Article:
By Alou Doumbia, Field Director
Mali Rising Foundation is committed to maintaining a good learning environment for all students attending our schools. Sometimes this commitment translates into hard and dirty maintenance work, in partnership with villages.
Our older schools were built with mud bricks, and these structures can develop cracks. We’ve also found bats love to make their home between ceilings of the classrooms and the roof. To keep the schools in good condition, we partner with our supporters and the village to raise funds for repairs. The work consists of reinforcing corners and other weak areas with iron bars, removing dropped ceiling tiles (in old-fashioned idea we no longer do in new schools), plastering the space between the ceilings and the roof, and the refreshing of the interior painting.
The fresh new look (and the better smell after the bats have gone!) gives a new, more enjoyable framework which gives students the courage to study well inside.
Each year we conduct maintenance work like this at several schools. Six schools have benefited from these works so far, and the students of these schools feel great in their new classrooms. These works continue in parallel with the construction of new schools.
Rehabilitated schools present a pleasant new setting that encourages students and teachers. While we hire contractors to do the technical repairs (for safety reasons!), the village contributes by removing the ceilings and repairing the doors and windows themselves.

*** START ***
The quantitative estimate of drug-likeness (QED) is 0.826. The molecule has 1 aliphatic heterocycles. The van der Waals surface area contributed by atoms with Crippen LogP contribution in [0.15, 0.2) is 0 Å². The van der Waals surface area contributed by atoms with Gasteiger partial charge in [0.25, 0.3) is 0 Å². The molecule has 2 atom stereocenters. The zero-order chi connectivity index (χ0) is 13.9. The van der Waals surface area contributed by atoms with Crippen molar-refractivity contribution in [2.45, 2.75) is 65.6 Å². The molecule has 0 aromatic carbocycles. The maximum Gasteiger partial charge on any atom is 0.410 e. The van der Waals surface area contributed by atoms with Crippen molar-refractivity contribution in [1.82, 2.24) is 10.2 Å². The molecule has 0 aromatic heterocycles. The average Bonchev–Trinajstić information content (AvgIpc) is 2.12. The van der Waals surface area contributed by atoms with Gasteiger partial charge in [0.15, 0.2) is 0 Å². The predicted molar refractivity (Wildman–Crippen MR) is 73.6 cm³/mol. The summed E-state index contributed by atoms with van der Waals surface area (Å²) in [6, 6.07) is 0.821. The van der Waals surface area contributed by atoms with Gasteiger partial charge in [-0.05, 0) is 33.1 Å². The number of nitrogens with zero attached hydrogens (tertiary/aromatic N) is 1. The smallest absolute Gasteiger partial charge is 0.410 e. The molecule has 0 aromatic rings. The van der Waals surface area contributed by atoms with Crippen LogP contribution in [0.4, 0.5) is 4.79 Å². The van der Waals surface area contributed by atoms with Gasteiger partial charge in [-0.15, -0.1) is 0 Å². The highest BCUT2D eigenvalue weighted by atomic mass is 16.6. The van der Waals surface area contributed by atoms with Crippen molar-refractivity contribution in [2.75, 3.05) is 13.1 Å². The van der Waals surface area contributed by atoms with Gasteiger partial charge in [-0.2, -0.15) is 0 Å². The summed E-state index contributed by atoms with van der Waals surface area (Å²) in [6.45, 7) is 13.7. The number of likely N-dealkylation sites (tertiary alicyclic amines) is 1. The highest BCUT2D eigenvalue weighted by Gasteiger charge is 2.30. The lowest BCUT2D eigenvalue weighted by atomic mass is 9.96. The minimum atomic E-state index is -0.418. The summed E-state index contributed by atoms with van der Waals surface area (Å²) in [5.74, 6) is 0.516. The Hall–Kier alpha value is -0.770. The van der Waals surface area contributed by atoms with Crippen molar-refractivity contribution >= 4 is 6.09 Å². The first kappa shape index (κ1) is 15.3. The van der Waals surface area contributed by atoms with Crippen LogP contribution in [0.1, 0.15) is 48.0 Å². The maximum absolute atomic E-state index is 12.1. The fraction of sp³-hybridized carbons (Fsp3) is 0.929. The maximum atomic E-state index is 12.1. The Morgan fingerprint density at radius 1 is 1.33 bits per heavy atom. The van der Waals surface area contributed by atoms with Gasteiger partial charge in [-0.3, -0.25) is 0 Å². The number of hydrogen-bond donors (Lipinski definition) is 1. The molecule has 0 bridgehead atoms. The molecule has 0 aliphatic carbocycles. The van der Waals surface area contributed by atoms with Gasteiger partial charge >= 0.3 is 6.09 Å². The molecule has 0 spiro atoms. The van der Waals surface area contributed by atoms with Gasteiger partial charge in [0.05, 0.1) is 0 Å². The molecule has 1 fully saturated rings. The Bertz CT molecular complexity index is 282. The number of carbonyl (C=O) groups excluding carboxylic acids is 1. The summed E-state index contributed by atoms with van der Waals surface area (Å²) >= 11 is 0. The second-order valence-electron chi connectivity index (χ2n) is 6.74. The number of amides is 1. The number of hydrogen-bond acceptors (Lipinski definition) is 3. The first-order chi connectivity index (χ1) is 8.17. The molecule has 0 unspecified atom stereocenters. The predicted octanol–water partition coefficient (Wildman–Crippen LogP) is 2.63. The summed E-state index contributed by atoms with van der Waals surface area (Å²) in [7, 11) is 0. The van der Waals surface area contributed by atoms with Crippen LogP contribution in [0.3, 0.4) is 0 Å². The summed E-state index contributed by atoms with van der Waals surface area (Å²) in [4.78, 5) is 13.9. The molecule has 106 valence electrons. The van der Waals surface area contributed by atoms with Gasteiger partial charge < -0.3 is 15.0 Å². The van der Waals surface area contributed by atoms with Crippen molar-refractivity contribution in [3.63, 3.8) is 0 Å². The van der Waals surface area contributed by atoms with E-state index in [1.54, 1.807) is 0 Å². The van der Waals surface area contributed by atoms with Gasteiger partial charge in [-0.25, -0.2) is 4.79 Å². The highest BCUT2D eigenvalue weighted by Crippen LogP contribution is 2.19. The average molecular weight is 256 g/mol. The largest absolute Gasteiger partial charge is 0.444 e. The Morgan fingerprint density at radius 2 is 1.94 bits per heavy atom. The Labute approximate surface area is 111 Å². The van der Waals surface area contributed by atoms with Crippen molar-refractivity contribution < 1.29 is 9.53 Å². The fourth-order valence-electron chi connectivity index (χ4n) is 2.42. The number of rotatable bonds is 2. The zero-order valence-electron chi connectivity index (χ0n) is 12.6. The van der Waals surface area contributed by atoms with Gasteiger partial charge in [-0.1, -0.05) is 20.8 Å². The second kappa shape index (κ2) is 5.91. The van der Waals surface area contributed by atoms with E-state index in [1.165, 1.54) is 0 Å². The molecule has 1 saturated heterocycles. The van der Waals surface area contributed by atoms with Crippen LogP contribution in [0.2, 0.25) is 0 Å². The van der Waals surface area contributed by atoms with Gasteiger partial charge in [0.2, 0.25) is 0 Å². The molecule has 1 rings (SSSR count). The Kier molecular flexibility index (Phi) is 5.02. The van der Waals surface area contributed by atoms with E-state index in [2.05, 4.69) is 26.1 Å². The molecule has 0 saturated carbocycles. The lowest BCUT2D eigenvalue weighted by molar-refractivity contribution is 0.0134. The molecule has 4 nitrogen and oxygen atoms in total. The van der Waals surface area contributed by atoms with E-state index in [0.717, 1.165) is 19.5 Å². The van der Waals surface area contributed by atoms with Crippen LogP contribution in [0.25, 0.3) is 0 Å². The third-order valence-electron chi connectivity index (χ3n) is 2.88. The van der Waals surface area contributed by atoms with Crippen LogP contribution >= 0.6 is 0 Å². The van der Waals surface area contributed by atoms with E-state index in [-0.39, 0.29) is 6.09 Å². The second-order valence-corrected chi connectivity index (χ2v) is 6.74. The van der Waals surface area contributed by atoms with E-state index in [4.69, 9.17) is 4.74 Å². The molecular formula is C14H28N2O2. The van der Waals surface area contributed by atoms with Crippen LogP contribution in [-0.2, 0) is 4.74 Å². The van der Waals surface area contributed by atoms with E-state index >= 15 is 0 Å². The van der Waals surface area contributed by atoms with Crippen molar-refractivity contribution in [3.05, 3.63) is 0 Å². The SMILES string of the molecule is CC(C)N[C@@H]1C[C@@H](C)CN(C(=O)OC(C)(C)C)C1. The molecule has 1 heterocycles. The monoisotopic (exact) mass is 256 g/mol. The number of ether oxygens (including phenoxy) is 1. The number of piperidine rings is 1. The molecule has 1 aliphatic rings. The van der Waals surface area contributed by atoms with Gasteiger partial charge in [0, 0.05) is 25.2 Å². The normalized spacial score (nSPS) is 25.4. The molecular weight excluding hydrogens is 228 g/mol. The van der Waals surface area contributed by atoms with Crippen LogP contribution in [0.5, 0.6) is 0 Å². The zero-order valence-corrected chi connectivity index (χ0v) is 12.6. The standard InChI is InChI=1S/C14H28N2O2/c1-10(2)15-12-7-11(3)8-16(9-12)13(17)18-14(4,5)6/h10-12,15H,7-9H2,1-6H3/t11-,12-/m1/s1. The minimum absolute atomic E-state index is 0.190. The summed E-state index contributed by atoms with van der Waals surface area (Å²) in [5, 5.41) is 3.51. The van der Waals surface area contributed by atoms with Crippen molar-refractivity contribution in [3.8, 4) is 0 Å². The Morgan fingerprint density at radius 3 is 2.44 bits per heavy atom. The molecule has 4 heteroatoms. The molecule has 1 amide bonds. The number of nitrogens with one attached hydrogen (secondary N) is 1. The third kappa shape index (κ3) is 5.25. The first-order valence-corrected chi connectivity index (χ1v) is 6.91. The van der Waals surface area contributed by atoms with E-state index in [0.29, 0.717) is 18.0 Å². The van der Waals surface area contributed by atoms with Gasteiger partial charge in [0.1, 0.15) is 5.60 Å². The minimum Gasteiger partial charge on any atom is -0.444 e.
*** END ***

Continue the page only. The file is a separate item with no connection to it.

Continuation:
Mali Rising does more than repair the classrooms, we also take into account the teachers’ housing. When you visit a teacher's home in the village, you get an idea of how much trouble they have to teach the students — a better home is usually a happier, more successful teacher.
One of the reasons for the lack of teachers in rural schools lake ours is the lack of secure, comfortable housing where the minimum security is present. Often the house roofs are old, doors and windows do not close, and mud and insects are inside. This situation makes some teachers prefer to travel long distances to sleep in a big town and return to teach the next day. Some teachers leave their families in town to live as a single person in the village for safety because during the rainy season their houses let the rainwater penetrate inside.
Small repairs such as a water-tight roof or cementing a mud floor can provide huge relief for our hardworking teachers. We’ve experimented with this type of support in several of our villages, and find that for a small investment you can have a much happier teacher.